Fig. 3
figure3

Disruption of EIF5A2 expression inhibition of cell proliferation and survival in ovarian cancer cells. a, b Cell colonies in EIF5A2 KO and control SKOV3 and OVCAR8 cells. c Cell colonies in EIF5A2 expression and control OVCAR3 cells. d, e Cell proliferation in EIF5A2 KO and control SKOV3 and OVCAR8 cells was determined by MTT assay. f Cell proliferation in EIF5A2 expressing and control OVCAR3 cells was determined by MTT assay (*P < 0.05; **P < 0.01***P < 0.001)

Loss of EIF5A2 expression inhibits ovarian cancer cell migration and invasion

EMT is an essential step in tumor cell migration and invasion. Since we found that EIF5A2 promoted EMT in ovarian cancer cells (Fig. 2), we also determine the role of EIF5A2 in migration and invasion of ovarian cancer cells using Transwell plates. KO of EIF5A2 significantly inhibited migration (Fig. 4a) and invasion (Fig. 4b) in SKOV3 and OVCAR8 cells, whereas OE of EIF5A2 significantly enhanced migration (Fig. 4c) and invasion in OVCAR3 (Fig. 4d).

Fig. 4
figure4

Disruption of EIF5A2 expression led to the inhibition of cell migration and invasion in ovarian cancer cells. a Cell migration in EIF5A2 KO and control SKOV3 or OVCAR8 cells was examined using the Transwell plates, and migrated cells were stained with crystal blue and counted from at least three different fields. b Cell invasion in both EIF5A2 KO and control SKOV3 or OVCAR8 cells was examined using Matrigel-coated plates, and invaded cells were stained with H&E. and counted from at least three different fields c Cell migration in EIF5A2-expressing and control OVCAR3 cells was examined using transwell plates, and migrated cells were stained with crystal blue and counted from at least three different fields. d Cell invasion in EIF5A2-expressing OVCAR3 and control was examined using Matrigel-coated plates, and invaded cells were stained with H&E. and counted from at least three different fields (**P < 0.01; ***P < 0.001)

EIF5A2/TGFβ forms a positive feedback loop in promoting EMT in ovarian cancer cells

We reported previously that TGFβ promoted EMT in ovarian cancer cells [27]. To understand how EIF5A2 contributed to EMT in ovarian cancer cells, we examined the potential co-regulation between EIF5A2 and TGFβ pathway in ovarian cancer cells by exposing both SKOV3 and OVCAR8 cells with 6 ng/ml TGFβ. As shown in Fig. 5a, TGFβ induced EIF5A2 expression in a time-dependent manner in both cell lines. We also treated both SKOV3 and OVCAR8 cells for 24 h with different doses of the TGFβR1/2 inhibitor SB431542 and found that EIF5A2 expression was inhibited in a dose-dependent manner in these two cell lines (Fig. 5b).

Fig. 5
figure5

The association of EIF5A2 with the TGFβ pathway and inhibition of EIF5A2 attenuated TGFβ signaling pathway in ovarian cancer cells. a TGFβ induced EIF5A2 expression in SKOV3 and OVCA8 cells at the indicated time points as detected by Western blot. b TGFβR1/2 inhibitor SB431542 inhibited EIF5A2 expression in SKOV3 and OVCAR8 cells following 24 h treatment as detected by Western blot. c Western blot analysis of EIF5A2 and TGFβRII in TGFβR2 KD and control SKOV3 and OVCAR8 cells following 6 ng/ml TGFβ treatment for 24 h, respectively. d, e Western blot analysis of phospho- and total SMAD2 in EIF5A2 KO and control SKOV3 and OVCAR8 cells or in EIF5A2 expressing and control OVCAR3 following 6 ng/ml TGFβ treatment at the indicated time points. (*p < 0.05; **P < 0.01; ***P < 0.001)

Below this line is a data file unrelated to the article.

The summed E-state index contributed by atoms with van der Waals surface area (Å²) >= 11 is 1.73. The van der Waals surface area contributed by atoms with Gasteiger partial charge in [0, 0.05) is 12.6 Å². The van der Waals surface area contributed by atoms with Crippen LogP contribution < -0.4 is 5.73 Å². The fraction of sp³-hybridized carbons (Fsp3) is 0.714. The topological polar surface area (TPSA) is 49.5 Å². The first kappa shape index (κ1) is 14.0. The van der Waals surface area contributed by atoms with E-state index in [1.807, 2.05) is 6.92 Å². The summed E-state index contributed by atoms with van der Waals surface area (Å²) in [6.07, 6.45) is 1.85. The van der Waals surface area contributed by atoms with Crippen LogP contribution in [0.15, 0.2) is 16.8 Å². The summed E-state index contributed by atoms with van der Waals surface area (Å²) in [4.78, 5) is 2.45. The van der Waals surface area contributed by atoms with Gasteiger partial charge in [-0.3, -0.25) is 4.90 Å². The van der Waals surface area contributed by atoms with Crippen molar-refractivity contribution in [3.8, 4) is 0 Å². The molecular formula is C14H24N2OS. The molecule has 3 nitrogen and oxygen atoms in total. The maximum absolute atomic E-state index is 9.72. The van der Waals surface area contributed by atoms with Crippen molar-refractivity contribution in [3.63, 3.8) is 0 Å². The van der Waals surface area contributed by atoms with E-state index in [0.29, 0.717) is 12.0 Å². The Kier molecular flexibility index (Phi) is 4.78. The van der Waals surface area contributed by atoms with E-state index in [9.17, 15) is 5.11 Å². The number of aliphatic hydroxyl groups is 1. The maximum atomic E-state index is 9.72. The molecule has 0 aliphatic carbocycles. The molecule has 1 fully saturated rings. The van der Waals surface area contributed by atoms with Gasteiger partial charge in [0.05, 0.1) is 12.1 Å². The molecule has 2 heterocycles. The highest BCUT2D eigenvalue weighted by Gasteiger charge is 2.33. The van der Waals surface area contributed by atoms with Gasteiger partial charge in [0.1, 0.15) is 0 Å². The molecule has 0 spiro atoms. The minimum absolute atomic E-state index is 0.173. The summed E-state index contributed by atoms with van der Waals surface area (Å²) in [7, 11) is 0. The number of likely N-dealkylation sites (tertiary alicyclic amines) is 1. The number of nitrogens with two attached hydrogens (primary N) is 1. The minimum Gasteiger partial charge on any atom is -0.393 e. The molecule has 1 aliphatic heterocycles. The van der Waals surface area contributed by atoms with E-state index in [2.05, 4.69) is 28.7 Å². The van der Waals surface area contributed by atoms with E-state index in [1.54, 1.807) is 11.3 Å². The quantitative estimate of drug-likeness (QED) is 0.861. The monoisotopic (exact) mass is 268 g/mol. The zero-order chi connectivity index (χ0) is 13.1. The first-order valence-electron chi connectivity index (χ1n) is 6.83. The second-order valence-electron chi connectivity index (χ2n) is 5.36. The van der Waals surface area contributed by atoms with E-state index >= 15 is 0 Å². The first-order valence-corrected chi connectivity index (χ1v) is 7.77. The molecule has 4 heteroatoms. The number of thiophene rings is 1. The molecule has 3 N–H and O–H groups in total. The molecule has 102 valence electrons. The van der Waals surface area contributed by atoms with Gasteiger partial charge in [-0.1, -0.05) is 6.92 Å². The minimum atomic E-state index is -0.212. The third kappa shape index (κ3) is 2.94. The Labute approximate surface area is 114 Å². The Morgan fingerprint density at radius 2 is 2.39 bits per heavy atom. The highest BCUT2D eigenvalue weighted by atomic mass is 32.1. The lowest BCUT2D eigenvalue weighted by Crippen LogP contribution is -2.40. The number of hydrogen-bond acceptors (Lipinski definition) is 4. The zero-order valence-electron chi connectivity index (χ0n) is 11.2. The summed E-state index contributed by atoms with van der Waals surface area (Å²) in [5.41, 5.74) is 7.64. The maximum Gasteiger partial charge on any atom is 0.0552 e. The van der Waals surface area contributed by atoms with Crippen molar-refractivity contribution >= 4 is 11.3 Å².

In addition to the pharmacological approach, we used a genetic approach by KD TGFβ receptor 2 (TGFβR2) using a lentiviral CRISPR/Cas9 nickase vector and then treated both types of cells with 6 ng/ml TGFβ for 24 h and determined EIF5A2 expression. KD of TGFβR2 significantly reduced EIF5A2 protein levels in both lines of cells. In contrast, TGFβ induced EIF5A2 expression in control, but not in the KD cells (Fig. 5c), indicating that TGFβ promoted EIF5A2 expression.

To examine how EIF5A2 regulates the TGFβ pathway, EIF5A2 KO SKOV3, EIF5A2 KO OVCAR8 cells, and control cells were treated with 6 ng/ml TGFβ. Phospho- and total SMAD2 in EIF5A2 KO and control ovarian cancer cells was examined by WB. Loss of EIF5A2 attenuated the TGFβ pathway as shown by the reduced level of phospho-SMAD2 in both SKOV3- and OVCAR8-KO cells compared to control cells (Fig. 5d). We further examined the TGFβ signaling by treating both EIF5A2 OE and control OVCAR3 cells with 6 ng/ml TGFβ. As expected, OE of EIF5A2 activated the TGFβ pathway as shown by increased phospho-SMAD2 in OE OVCAR3 cells compared to control cells (Fig. 5e).

To further examine the interaction of EIF5A2 and TGFβ signaling pathway, we transduced EIF5A2 KO, OE and control cells with a lentiviral luciferase reporter construct containing six SMAD2/3/4 response elements upstream of CMV mini-promoter and then treated transduced cells with 6 ng/ml TGFβ for 12 h. Loss of EIF5A2 significantly inhibited the luciferase activity in both SKOV3- and OVCAR8-KO cells while OE of EIF5A2 enhanced luciferase activity in OVCAR3 cells (Fig. 6). Our data indicate that EIF5A2 forms a positive feedback loop with TGFβ pathway in ovarian cancer cells.

Fig. 6
figure6

SMAD dependent reporter gene luciferase activity. Luciferase activity in EIF5A2 KO and control SKOV3 and OVCAR8 cells or EIF5A2 expressing and control OVCAR3 cells transduced with pGreenFire1-SMAD2/3/4-GF-EF1-puro lentiviral vector following 6 ng/ml TGFβ treatment for 12 h (*p < 0.05, *** p < 0.001)

Loss of EIF5A2 suppressed primary ovarian tumor growth and metastasis by inhibiting EMT and attenuating the TGFβ pathway in an orthotopic ovarian mouse model